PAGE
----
You’re probably familiar with therapy dogs visiting hospitals, schools, senior centers and nursing homes to help alleviate stress and provide comfort in times of need. But did you know that …
You’re probably familiar with therapy dogs visiting hospitals, schools, senior centers and nursing homes to help alleviate stress and provide comfort in times of need. But did you know that time spent with therapy cats provides scientifically proven emotional benefits as well?
A white paper by Pet Partners found that therapy animals have been shown to decrease levels of general anxiety and alleviate symptoms of depression.
While it may take a sociable and easygoing cat to become a therapy cat, cats in general make ideal therapy animals and are a great alternative to therapy dogs. Plus, their smaller size and affinity for sitting on laps and cuddling can make them a good option for quieter environments and people who have limited mobility.
At Pet Partners, the largest therapy pet organization in the U.S., the Therapy Animal Program has had more than 1,500 cats registered over the years and currently has more than 140 registered cat teams.
While everyone has experienced the emotional toll of recent world events, seniors have been especially impacted due to extended periods of isolation and increased loneliness. A study published in the National Library of Medicine found that decreased social life and fewer in-person social interactions during the pandemic were associated with reduced quality of life and increased depression.
Therapy animal visits play a crucial role in helping during times of hardship. The Pet Partners white paper showed that therapy animals, including therapy cats, can especially comfort those with dementia, promoting socialization and engagement, and decreasing depression, anxiety and irritability in seniors.
Time spent with cats can be a stimulating and highly engaging form of therapy—boosting mental health and enhancing one’s sense of well-being. And while nothing replaces the emotional connection of petting a cat, research by Pet Partners also reveals that even engaging with virtual pets can still help.
To provide more seniors with access to the benefits of therapy cats, Purina Cat Chow partnered with Pet Partners and the Institute on Aging, a nonprofit dedicated to enhancing the quality of life for aging adults, to offer free virtual therapy cat visits for seniors over age 60.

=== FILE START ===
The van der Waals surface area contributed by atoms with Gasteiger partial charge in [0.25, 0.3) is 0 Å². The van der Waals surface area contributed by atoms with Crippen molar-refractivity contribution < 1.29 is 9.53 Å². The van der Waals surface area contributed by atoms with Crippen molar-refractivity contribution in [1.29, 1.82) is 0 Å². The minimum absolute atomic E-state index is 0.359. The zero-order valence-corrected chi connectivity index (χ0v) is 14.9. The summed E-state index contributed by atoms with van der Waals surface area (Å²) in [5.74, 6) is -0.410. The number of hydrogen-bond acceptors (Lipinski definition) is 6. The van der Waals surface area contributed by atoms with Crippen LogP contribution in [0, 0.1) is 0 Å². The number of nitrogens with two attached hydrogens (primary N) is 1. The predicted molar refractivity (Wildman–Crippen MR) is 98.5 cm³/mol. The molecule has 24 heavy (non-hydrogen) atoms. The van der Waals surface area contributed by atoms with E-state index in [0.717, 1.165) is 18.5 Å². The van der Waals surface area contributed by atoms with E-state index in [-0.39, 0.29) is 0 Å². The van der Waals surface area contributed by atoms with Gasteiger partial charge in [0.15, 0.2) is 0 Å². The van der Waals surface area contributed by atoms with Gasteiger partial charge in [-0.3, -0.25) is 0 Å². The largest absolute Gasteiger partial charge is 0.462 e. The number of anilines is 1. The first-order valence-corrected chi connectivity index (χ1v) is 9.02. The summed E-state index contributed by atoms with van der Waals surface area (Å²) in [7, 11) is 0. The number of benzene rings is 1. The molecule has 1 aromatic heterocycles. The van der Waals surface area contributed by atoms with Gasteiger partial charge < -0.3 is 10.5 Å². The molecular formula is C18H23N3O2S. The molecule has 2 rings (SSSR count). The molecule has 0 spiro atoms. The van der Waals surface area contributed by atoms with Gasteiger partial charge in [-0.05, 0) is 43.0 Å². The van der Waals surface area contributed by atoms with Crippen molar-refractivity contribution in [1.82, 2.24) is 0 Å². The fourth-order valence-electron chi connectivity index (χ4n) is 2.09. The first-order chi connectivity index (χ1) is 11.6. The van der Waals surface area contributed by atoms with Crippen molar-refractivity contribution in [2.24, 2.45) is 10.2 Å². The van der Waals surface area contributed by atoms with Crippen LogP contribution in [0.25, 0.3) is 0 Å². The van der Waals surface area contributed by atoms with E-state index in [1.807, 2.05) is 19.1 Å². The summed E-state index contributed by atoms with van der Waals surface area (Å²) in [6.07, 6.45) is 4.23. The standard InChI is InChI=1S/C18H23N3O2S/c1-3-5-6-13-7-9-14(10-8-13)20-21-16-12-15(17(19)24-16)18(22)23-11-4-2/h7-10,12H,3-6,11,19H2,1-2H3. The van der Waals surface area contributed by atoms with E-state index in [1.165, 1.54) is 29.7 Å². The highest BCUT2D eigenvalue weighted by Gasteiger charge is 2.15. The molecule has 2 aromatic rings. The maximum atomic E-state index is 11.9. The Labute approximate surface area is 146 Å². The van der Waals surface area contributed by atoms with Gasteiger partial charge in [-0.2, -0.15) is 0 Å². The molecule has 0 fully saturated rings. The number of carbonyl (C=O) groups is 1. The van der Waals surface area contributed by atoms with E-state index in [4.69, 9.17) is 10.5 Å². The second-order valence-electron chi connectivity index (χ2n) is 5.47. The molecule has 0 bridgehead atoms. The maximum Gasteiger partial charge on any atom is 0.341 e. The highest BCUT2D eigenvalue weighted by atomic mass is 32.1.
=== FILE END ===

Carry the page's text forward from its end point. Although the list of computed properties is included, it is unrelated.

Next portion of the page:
In addition, Cat Chow is providing up to $25,000 in financial support to Pet Partners to support the cats in their therapy animal program so more people can experience their therapeutic benefits.
Pet Partners therapy cat handler Tracy Howell has seen firsthand the effect that therapy cat visits can have.
“During my time as a therapy cat handler volunteer, we have had the opportunity to visit locations from nursing facilities and assisted living centers, to children’s hospitals and universities,” said Howell about her cats, Roger and Sal. “During a visit to a senior living facility, we were with a group of seniors who were taking turns petting Roger, when a woman came up and joined the group and said she liked cats. A nurse later told me that the woman had never joined the group before or spoken much to anyone there.”
Howell loves to see how her cats affect others. “It is such a joy to be able to share your animal with other people and watch their faces light up,” she said. “I think therapy cat visits make them feel special. For those having a hard day, once you see the ways you can relieve or distract them from their hardship, even for a few moments, it’s one of the most rewarding experiences.”
And it’s not just the people who benefit—the cats enjoy their experience as well. “Roger purrs nonstop the whole time he is there,” said Howell. “I really think he’s into the healing properties of purrs.”
To learn more about the healing power of cats, how you can get involved, and how Cat Chow is helping, visit CatChow.com/therapy.
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